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Nephrology (Carlton). 2019 May;24(5):569-574. doi: 10.1111/nep.13386.

Mycobacterium tuberculosis: Active disease and latent infection in a renal transplant cohort.

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Monash Infectious Diseases, Monash Health, Melbourne, Victoria, Australia.
Department of Nephrology, Monash Medical Centre, Melbourne, Victoria, Australia.
Department of Medicine, Centre for Inflammatory Diseases, Monash University, Melbourne, Victoria, Australia.
School of Public Health and Preventive Medicine, Monash University, Melbourne, Victoria, Australia.



Our aim was threefold: first, to determine the incidence of active TB in our cohort, second to investigate the risk factors for active TB and third, to understand current screening practices. The ultimate goal was to use our findings to inform development of local and national guidelines.


The records of all adult patients who underwent renal transplantation at our centre from 2005 to 2014 were retrospectively reviewed to assess current screening practices, the risks for and burden of active TB.


A total of 660 individuals underwent renal transplantation during this period, totalling 3647 person years of follow up. Two patients were diagnosed with active TB after renal transplant, resulting in an incidence of 55 per 100 000 person-years. Of 656 transplant recipients, 102 (15.5%) were born in high TB incidence countries and 89 (13.5%) had an interferon gamma release assay (IGRA) at any point. Individuals born in high TB risk countries had a much higher incidence of active TB (353 per 100 000 person-years). Ten individuals had positive IGRA tests, of whom two were treated for active TB, two received chemoprophylaxis and six were not treated.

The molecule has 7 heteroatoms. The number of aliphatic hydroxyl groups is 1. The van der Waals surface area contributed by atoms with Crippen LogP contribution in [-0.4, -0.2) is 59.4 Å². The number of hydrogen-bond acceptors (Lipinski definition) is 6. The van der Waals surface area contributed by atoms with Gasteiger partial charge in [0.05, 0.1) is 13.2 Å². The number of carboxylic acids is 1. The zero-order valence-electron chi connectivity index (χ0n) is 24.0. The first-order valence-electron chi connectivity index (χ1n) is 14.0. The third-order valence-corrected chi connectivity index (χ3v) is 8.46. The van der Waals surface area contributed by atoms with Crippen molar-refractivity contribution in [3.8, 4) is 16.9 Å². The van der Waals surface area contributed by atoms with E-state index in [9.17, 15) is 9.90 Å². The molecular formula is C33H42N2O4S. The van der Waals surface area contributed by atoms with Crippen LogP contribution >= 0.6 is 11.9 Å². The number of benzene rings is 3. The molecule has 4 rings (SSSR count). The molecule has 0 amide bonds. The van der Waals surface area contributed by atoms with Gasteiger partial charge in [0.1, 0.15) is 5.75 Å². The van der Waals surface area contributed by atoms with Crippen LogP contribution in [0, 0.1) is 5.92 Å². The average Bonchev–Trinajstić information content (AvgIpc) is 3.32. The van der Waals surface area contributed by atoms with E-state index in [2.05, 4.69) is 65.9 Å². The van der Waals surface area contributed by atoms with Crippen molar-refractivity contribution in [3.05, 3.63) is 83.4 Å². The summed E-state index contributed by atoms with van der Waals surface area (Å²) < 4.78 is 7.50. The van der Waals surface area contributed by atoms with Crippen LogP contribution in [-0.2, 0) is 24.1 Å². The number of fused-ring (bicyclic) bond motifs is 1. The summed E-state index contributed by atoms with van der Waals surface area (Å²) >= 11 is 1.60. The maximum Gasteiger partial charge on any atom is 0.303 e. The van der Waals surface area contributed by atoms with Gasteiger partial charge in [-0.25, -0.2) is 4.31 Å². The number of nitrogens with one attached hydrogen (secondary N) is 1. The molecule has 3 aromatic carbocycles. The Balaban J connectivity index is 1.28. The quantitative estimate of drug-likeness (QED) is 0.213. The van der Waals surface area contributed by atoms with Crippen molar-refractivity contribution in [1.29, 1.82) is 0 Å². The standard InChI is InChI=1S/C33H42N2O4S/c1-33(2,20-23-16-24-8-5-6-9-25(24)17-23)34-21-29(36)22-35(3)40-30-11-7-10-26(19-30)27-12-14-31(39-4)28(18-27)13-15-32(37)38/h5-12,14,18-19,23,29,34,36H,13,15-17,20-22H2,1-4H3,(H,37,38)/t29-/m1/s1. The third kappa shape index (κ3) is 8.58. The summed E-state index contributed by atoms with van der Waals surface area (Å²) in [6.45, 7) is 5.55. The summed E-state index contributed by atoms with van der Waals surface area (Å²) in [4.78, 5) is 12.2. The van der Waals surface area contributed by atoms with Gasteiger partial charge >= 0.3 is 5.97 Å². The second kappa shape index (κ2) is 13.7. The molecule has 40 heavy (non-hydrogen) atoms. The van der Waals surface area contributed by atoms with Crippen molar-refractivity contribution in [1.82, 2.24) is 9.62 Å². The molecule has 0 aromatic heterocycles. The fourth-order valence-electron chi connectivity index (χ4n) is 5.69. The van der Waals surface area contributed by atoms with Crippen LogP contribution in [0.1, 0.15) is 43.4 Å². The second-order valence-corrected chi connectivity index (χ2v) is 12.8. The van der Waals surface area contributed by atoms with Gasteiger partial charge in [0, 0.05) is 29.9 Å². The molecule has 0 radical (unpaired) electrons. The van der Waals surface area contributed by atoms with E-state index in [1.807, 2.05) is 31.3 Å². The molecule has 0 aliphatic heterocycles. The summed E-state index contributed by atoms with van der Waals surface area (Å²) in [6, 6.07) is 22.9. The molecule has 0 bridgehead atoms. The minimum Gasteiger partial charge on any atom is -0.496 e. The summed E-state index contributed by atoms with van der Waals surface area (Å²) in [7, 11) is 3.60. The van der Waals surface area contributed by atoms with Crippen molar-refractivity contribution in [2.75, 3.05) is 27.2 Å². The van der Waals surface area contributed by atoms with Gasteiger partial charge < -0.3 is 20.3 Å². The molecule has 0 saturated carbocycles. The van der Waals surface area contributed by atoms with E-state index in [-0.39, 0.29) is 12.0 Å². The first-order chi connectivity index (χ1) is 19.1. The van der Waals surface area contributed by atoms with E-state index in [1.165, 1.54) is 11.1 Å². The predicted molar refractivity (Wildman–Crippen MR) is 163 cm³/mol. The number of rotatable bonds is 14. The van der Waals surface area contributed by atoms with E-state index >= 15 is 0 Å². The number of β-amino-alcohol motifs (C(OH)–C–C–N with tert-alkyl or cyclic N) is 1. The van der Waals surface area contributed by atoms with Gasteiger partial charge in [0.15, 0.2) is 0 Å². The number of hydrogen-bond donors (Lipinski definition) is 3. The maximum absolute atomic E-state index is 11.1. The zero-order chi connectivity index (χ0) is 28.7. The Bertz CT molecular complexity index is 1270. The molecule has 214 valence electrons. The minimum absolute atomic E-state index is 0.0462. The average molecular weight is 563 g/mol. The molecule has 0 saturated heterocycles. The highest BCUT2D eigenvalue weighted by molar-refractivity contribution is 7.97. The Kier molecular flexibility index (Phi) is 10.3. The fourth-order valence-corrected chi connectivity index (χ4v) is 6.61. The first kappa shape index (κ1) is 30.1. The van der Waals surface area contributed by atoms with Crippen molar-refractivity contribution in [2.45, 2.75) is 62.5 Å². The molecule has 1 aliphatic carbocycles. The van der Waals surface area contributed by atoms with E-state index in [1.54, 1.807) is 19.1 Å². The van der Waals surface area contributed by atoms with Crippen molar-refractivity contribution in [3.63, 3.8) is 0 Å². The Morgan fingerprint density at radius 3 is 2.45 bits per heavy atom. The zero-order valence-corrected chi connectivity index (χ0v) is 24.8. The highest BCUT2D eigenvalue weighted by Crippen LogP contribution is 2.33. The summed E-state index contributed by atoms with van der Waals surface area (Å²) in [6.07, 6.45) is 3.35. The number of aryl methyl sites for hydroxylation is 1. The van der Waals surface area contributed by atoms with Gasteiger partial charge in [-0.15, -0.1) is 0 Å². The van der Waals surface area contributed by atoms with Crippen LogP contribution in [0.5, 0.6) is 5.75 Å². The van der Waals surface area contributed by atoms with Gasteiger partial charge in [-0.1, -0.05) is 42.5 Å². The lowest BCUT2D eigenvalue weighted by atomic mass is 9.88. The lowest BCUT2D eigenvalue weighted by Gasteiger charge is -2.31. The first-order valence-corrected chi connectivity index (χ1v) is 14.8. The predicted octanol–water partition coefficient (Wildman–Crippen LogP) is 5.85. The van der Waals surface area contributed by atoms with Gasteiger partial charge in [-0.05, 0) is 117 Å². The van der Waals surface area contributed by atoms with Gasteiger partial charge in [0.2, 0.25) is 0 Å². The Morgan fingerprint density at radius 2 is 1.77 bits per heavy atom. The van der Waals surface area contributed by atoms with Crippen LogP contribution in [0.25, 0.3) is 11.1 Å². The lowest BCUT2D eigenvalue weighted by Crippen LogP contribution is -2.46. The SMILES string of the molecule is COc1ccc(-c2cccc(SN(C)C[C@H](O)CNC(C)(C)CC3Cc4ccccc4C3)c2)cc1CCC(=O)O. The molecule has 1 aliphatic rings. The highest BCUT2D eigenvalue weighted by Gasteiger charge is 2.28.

In the absence of formal guidelines, IGRA-based screening for LTBI was infrequently performed. Our data suggest that screening and treatment of renal transplant recipients born in high incidence countries is an important preventive measure.


adults; chemoprevention; kidney transplantation; opportunistic infections; tuberculosis


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